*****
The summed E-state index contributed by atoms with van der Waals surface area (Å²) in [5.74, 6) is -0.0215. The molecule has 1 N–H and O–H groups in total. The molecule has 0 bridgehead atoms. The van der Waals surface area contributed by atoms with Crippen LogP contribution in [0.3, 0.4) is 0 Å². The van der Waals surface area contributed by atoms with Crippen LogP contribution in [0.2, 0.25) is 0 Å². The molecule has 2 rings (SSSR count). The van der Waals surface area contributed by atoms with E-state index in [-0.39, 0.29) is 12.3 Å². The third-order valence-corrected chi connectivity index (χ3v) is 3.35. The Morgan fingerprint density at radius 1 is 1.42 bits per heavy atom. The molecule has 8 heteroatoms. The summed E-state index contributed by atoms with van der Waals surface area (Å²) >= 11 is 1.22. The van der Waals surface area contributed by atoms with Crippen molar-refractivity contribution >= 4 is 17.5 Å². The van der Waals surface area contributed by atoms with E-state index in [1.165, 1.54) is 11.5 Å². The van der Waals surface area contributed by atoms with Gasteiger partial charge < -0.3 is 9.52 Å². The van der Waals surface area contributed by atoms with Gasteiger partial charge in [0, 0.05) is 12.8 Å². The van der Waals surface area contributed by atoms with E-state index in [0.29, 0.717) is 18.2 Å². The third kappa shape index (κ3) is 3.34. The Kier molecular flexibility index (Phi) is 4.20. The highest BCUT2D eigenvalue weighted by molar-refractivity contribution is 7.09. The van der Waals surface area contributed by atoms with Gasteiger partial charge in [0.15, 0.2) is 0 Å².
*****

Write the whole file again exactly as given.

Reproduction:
The summed E-state index contributed by atoms with van der Waals surface area (Å²) in [5.74, 6) is -0.0215. The molecule has 1 N–H and O–H groups in total. The molecule has 0 bridgehead atoms. The van der Waals surface area contributed by atoms with Crippen LogP contribution in [0.3, 0.4) is 0 Å². The van der Waals surface area contributed by atoms with Crippen LogP contribution in [0.2, 0.25) is 0 Å². The molecule has 2 rings (SSSR count). The van der Waals surface area contributed by atoms with E-state index in [-0.39, 0.29) is 12.3 Å². The third-order valence-corrected chi connectivity index (χ3v) is 3.35. The Morgan fingerprint density at radius 1 is 1.42 bits per heavy atom. The molecule has 8 heteroatoms. The summed E-state index contributed by atoms with van der Waals surface area (Å²) >= 11 is 1.22. The van der Waals surface area contributed by atoms with Crippen molar-refractivity contribution >= 4 is 17.5 Å². The van der Waals surface area contributed by atoms with E-state index in [1.165, 1.54) is 11.5 Å². The van der Waals surface area contributed by atoms with Gasteiger partial charge < -0.3 is 9.52 Å². The van der Waals surface area contributed by atoms with Gasteiger partial charge in [0, 0.05) is 12.8 Å². The van der Waals surface area contributed by atoms with E-state index in [0.29, 0.717) is 18.2 Å². The third kappa shape index (κ3) is 3.34. The Kier molecular flexibility index (Phi) is 4.20. The highest BCUT2D eigenvalue weighted by molar-refractivity contribution is 7.09. The van der Waals surface area contributed by atoms with Gasteiger partial charge in [0.15, 0.2) is 0 Å².